FRIDAY, Oct. 7, 2016 (HealthDay News) — Older patients with myocardial infarction (MI) who receive immediate high-quality care from their hospital often receive a long-term survival advantage, according to a study published in the Oct. 6 issue of the New England Journal of Medicine.
Emily Bucholz, M.D., Ph.D., M.P.H., a resident physician at Boston Children’s Hospital, and colleagues reviewed 119,735 Medicare-covered MI patients treated at 1,824 hospitals across the United States between 1994 and 1996. The review included an average 17-year follow-up to track how long the patients lived. Hospitals were ranked as “high-performing” or “low-performing” based solely on the 30-day survival rates of the MI patients, who were an average of 76 years old.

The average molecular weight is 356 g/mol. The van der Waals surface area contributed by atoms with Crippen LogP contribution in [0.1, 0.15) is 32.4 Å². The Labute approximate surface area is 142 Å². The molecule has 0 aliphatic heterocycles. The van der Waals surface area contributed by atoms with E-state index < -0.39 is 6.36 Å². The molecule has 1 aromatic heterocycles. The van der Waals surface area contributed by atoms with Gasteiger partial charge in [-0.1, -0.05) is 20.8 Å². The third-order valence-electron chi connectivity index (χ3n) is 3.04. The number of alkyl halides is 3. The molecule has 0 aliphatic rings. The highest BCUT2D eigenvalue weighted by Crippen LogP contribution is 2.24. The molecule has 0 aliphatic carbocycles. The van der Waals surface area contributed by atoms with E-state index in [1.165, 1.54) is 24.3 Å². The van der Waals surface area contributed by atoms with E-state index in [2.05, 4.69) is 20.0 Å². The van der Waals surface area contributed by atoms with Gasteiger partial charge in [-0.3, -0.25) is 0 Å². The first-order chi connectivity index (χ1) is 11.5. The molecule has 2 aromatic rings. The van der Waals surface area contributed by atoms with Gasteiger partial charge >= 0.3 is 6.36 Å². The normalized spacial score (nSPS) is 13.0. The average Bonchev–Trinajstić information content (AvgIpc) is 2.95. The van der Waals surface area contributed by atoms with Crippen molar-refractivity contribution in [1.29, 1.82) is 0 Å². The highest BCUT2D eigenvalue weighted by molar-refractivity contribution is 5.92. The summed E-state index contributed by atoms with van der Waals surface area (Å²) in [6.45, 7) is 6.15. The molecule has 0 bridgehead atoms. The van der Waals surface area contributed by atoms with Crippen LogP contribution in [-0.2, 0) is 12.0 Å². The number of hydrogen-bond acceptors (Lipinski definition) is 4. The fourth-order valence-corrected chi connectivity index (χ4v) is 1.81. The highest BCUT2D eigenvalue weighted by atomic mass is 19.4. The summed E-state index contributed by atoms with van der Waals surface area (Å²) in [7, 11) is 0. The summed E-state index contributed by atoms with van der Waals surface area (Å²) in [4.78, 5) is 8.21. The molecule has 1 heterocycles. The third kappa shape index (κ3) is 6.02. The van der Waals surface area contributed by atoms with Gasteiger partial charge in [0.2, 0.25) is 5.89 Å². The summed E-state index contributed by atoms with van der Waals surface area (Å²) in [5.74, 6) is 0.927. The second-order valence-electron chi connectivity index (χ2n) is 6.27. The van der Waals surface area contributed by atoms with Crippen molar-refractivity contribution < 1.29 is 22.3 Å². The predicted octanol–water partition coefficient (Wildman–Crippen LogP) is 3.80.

The research team discovered that patients treated at high-performing hospitals had an overall increased life expectancy, compared to others treated at hospitals where more patients die during the first month of care. The average survival advantage was found to be between 0.74 and 1.14 years.
“One year is actually a fairly substantial amount of time for these patients,” Bucholz told HealthDay. “From a policy level, investing in initiatives that improve short-term performance actually have long-term implications for patient outcomes.”
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